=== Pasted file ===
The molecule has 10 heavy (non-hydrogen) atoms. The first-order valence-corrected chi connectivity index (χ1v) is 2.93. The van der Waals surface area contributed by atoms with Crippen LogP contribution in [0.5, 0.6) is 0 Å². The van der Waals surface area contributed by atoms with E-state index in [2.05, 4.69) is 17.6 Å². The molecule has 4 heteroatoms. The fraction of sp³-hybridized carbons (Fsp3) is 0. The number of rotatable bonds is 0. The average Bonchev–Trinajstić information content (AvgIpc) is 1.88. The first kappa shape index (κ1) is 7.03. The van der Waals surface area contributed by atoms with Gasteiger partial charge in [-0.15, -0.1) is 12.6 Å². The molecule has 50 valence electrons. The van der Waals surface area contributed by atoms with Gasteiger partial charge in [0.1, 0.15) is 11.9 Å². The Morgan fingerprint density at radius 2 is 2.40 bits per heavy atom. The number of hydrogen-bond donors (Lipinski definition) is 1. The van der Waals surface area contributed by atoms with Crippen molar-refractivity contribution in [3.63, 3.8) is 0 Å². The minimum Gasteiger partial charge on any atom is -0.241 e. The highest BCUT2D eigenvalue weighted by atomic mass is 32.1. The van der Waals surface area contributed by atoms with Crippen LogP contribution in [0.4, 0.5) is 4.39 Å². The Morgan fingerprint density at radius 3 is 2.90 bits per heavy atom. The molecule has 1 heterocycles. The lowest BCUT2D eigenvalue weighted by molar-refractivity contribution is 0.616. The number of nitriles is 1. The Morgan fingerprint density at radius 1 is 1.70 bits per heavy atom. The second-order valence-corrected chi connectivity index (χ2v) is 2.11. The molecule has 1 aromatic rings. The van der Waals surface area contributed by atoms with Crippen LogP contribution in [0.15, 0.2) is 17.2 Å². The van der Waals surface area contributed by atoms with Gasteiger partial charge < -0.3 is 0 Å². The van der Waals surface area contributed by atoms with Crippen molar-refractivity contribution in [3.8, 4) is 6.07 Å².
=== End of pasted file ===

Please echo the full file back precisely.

The molecule has 10 heavy (non-hydrogen) atoms. The first-order valence-corrected chi connectivity index (χ1v) is 2.93. The van der Waals surface area contributed by atoms with Crippen LogP contribution in [0.5, 0.6) is 0 Å². The van der Waals surface area contributed by atoms with E-state index in [2.05, 4.69) is 17.6 Å². The molecule has 4 heteroatoms. The fraction of sp³-hybridized carbons (Fsp3) is 0. The number of rotatable bonds is 0. The average Bonchev–Trinajstić information content (AvgIpc) is 1.88. The first kappa shape index (κ1) is 7.03. The van der Waals surface area contributed by atoms with Gasteiger partial charge in [-0.15, -0.1) is 12.6 Å². The molecule has 50 valence electrons. The van der Waals surface area contributed by atoms with Gasteiger partial charge in [0.1, 0.15) is 11.9 Å². The Morgan fingerprint density at radius 2 is 2.40 bits per heavy atom. The number of hydrogen-bond donors (Lipinski definition) is 1. The van der Waals surface area contributed by atoms with Crippen molar-refractivity contribution in [3.63, 3.8) is 0 Å². The minimum Gasteiger partial charge on any atom is -0.241 e. The highest BCUT2D eigenvalue weighted by atomic mass is 32.1. The van der Waals surface area contributed by atoms with Crippen LogP contribution in [0.4, 0.5) is 4.39 Å². The Morgan fingerprint density at radius 3 is 2.90 bits per heavy atom. The molecule has 1 heterocycles. The lowest BCUT2D eigenvalue weighted by molar-refractivity contribution is 0.616. The number of nitriles is 1. The Morgan fingerprint density at radius 1 is 1.70 bits per heavy atom. The second-order valence-corrected chi connectivity index (χ2v) is 2.11. The molecule has 1 aromatic rings. The van der Waals surface area contributed by atoms with Crippen LogP contribution in [0.15, 0.2) is 17.2 Å². The van der Waals surface area contributed by atoms with Gasteiger partial charge < -0.3 is 0 Å². The van der Waals surface area contributed by atoms with Crippen molar-refractivity contribution in [3.8, 4) is 6.07 Å².